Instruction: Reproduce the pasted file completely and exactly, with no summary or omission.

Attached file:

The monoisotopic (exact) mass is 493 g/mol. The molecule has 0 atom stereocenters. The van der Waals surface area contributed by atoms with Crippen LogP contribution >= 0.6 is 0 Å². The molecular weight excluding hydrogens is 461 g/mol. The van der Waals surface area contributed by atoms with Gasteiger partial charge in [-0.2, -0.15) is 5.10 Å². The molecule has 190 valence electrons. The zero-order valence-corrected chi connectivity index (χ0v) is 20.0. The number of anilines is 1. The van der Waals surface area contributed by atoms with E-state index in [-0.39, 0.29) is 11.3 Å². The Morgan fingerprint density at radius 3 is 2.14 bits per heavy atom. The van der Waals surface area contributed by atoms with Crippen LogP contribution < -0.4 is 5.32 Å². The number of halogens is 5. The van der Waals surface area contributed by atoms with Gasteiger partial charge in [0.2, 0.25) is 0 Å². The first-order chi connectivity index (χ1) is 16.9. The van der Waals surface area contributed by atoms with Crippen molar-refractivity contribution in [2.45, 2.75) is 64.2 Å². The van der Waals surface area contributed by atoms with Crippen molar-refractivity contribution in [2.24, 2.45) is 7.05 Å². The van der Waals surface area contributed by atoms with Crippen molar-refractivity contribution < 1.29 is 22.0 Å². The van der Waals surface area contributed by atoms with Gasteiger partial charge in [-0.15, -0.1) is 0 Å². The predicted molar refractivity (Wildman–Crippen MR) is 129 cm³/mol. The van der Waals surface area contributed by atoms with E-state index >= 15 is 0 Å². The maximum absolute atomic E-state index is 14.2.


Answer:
The monoisotopic (exact) mass is 493 g/mol. The molecule has 0 atom stereocenters. The van der Waals surface area contributed by atoms with Crippen LogP contribution >= 0.6 is 0 Å². The molecular weight excluding hydrogens is 461 g/mol. The van der Waals surface area contributed by atoms with Gasteiger partial charge in [-0.2, -0.15) is 5.10 Å². The molecule has 190 valence electrons. The zero-order valence-corrected chi connectivity index (χ0v) is 20.0. The number of anilines is 1. The van der Waals surface area contributed by atoms with E-state index in [-0.39, 0.29) is 11.3 Å². The Morgan fingerprint density at radius 3 is 2.14 bits per heavy atom. The van der Waals surface area contributed by atoms with Crippen LogP contribution < -0.4 is 5.32 Å². The number of halogens is 5. The van der Waals surface area contributed by atoms with Gasteiger partial charge in [0.2, 0.25) is 0 Å². The first-order chi connectivity index (χ1) is 16.9. The van der Waals surface area contributed by atoms with Crippen molar-refractivity contribution in [2.45, 2.75) is 64.2 Å². The van der Waals surface area contributed by atoms with Crippen molar-refractivity contribution in [2.24, 2.45) is 7.05 Å². The van der Waals surface area contributed by atoms with Crippen molar-refractivity contribution < 1.29 is 22.0 Å². The van der Waals surface area contributed by atoms with Gasteiger partial charge in [-0.15, -0.1) is 0 Å². The predicted molar refractivity (Wildman–Crippen MR) is 129 cm³/mol. The van der Waals surface area contributed by atoms with E-state index >= 15 is 0 Å². The maximum absolute atomic E-state index is 14.2.